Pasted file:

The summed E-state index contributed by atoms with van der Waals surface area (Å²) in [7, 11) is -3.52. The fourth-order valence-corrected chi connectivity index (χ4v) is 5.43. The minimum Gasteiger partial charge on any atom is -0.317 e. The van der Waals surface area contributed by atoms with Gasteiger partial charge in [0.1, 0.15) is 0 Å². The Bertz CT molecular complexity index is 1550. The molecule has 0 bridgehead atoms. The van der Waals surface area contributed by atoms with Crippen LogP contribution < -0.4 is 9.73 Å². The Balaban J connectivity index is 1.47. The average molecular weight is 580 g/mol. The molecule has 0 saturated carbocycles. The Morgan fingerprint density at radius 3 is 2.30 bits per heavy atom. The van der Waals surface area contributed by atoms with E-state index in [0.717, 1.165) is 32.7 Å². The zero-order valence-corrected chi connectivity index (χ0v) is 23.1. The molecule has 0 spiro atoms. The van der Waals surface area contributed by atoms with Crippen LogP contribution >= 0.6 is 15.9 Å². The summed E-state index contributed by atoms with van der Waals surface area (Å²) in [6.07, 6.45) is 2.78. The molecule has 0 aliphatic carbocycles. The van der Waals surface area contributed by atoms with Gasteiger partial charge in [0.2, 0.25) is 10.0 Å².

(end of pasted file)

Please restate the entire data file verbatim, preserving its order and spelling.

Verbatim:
The summed E-state index contributed by atoms with van der Waals surface area (Å²) in [7, 11) is -3.52. The fourth-order valence-corrected chi connectivity index (χ4v) is 5.43. The minimum Gasteiger partial charge on any atom is -0.317 e. The van der Waals surface area contributed by atoms with Gasteiger partial charge in [0.1, 0.15) is 0 Å². The Bertz CT molecular complexity index is 1550. The molecule has 0 bridgehead atoms. The van der Waals surface area contributed by atoms with Crippen LogP contribution < -0.4 is 9.73 Å². The Balaban J connectivity index is 1.47. The average molecular weight is 580 g/mol. The molecule has 0 saturated carbocycles. The Morgan fingerprint density at radius 3 is 2.30 bits per heavy atom. The van der Waals surface area contributed by atoms with E-state index in [0.717, 1.165) is 32.7 Å². The zero-order valence-corrected chi connectivity index (χ0v) is 23.1. The molecule has 0 spiro atoms. The van der Waals surface area contributed by atoms with Crippen LogP contribution >= 0.6 is 15.9 Å². The summed E-state index contributed by atoms with van der Waals surface area (Å²) in [6.07, 6.45) is 2.78. The molecule has 0 aliphatic carbocycles. The van der Waals surface area contributed by atoms with Gasteiger partial charge in [0.2, 0.25) is 10.0 Å².